WASHINGTON – More than a week after the midterm elections, ABC News predicts that Republicans have won control of the House of Representatives.
It came after Democrats won the Senate, creating a divided Congress for the final two years of President Biden’s term.
House Speaker Nancy Pelosi will announce her future plans on Thursday. If she steps down, New York Congressman Hakeem Jeffries will be the favorite to fill the seat.
If that happens, the Democratic leaders in the House and Senate will be from Brooklyn.
Pelosi said the recent attack on her husband will affect her decision to remain in the House leadership.
Meanwhile, Republican Congressman Kevin McCarthy is expected to become the next speaker of the House of Representatives.
He tweeted last night after the GOP took control of the House, saying Americans are ready for a new direction and Republicans are ready for it.
“I am proud to announce that the era of one-party rule by Democrats in Washington is over,” McCarthy said after Tuesday’s intra-party leadership vote.
President Biden released a statement congratulating McCarthy and saying he was ready to work with Republicans to get results for working families.
House Democrats are now expected to scramble to pass bills before Republicans take control, focusing on things like increased COVID-19 funding and the codification of same-sex marriage.
With Democrats already in control of the Senate, they have secured 50 seats with the possibility of another in next month’s Georgia runoff between incumbent Sen. Raphael Warnock and Republican challenger Herschel Walker.
But Republicans, when they take over the House of Representatives in January, will now be able to block the White House’s legislative priorities, decide which bills go to the chamber and get the chance to launch a committee investigation into the Biden administration.
Several House Republicans have already said they intend to investigate Hunter Biden, the president’s son, and examine the administration’s policies on COVID-19 and the southern border.
Ahead of the midterm elections, McCarthy presented his party’s vision for the Republican Party. Their “Commitment to America” plan focused on four key areas: building a “strong economy,” a “secure nation,” a “freedom-based future,” and “accountable government.”
The pitch to voters largely avoided specific policies, instead focusing on criticisms of and contrasts with Biden’s leadership — particularly high inflation and anxieties about crime.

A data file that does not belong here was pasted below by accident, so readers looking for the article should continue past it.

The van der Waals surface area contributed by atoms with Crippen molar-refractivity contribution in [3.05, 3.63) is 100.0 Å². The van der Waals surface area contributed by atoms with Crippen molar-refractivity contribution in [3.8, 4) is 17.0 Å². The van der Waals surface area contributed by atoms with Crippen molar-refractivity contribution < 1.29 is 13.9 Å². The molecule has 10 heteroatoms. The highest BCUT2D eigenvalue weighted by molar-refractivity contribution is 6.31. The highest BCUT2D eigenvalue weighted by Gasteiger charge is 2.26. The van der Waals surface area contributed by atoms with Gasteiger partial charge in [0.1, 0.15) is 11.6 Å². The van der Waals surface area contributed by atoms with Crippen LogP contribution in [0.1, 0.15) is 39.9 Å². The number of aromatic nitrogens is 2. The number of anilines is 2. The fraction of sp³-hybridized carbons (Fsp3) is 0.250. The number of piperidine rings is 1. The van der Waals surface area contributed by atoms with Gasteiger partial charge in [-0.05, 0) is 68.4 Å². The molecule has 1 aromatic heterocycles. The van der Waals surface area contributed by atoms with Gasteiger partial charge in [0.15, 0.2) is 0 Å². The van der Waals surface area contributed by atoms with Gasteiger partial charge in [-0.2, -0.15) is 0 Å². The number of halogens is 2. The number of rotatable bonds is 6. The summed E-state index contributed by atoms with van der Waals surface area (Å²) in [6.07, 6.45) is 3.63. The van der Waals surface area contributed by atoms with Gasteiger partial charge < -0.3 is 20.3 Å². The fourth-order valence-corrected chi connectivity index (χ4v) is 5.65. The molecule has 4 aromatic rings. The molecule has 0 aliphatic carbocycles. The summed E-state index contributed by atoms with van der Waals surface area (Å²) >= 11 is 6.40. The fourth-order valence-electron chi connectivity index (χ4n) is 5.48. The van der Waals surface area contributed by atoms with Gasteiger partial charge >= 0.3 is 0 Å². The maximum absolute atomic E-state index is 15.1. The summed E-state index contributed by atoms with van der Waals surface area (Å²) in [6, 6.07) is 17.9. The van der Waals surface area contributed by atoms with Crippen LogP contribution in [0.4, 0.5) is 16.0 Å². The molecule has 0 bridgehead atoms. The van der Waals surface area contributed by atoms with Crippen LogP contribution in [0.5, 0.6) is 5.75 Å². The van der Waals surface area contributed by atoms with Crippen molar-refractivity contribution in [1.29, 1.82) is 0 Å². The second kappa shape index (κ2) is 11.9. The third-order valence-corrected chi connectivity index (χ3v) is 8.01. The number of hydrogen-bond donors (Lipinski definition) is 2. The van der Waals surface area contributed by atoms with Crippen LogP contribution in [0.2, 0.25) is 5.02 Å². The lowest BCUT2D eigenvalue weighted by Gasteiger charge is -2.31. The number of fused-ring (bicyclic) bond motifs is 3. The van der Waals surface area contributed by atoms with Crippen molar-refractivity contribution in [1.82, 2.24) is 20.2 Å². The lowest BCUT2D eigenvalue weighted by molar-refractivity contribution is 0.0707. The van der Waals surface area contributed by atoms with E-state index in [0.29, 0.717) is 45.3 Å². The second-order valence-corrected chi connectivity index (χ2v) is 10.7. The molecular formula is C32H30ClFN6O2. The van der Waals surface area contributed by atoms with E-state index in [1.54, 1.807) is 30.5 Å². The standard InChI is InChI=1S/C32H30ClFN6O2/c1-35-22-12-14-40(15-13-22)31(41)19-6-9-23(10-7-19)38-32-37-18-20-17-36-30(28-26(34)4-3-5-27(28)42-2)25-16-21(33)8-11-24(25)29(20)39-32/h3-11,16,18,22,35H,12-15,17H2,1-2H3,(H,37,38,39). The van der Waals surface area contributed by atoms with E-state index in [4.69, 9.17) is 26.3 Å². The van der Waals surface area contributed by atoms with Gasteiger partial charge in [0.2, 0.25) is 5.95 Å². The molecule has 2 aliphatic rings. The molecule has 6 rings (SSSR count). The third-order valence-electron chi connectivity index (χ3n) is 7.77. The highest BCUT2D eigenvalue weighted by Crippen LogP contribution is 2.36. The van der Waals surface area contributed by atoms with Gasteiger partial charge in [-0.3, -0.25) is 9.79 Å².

McCarthy has also promised to cut federal government spending and said Republicans are ready to push Congress for more control over billions in aid to Ukraine as the country defends itself against a Russian invasion.
Republicans have been favored for months to regain control of the House, according to FiveThirtyEight’s forecast. Midterm elections have historically been a referendum on the presidential party.
Only twice in the past 19 midterm cycles — spanning nearly 40 years — has the president’s party actually won seats in the House of Representatives.
But the expected “red wave” did not fully materialize, as the Democrats retained the Senate and limited their losses in the House of Representatives. An exit poll showed voters, including independents, favoring Democrats on key issues such as access to abortion, despite public disapproval of economic conditions.
“We know our job is not going to be easy,” McCarthy said Tuesday. “We know the task. We have a practical majority. We will have to work together. We want to work with everyone who wants to make America stronger.”
Meanwhile, Biden celebrated shrugging off historic headwinds after casting the election as a choice between Democratic priorities and those of far-right “MAGA Republicans” rather than an assessment of his first two years as commander-in-chief.
“I’m incredibly pleased with the voter turnout,” Biden told reporters when Democrats are projected to win the Senate. “And I think that’s a reflection of the quality of our candidates.”
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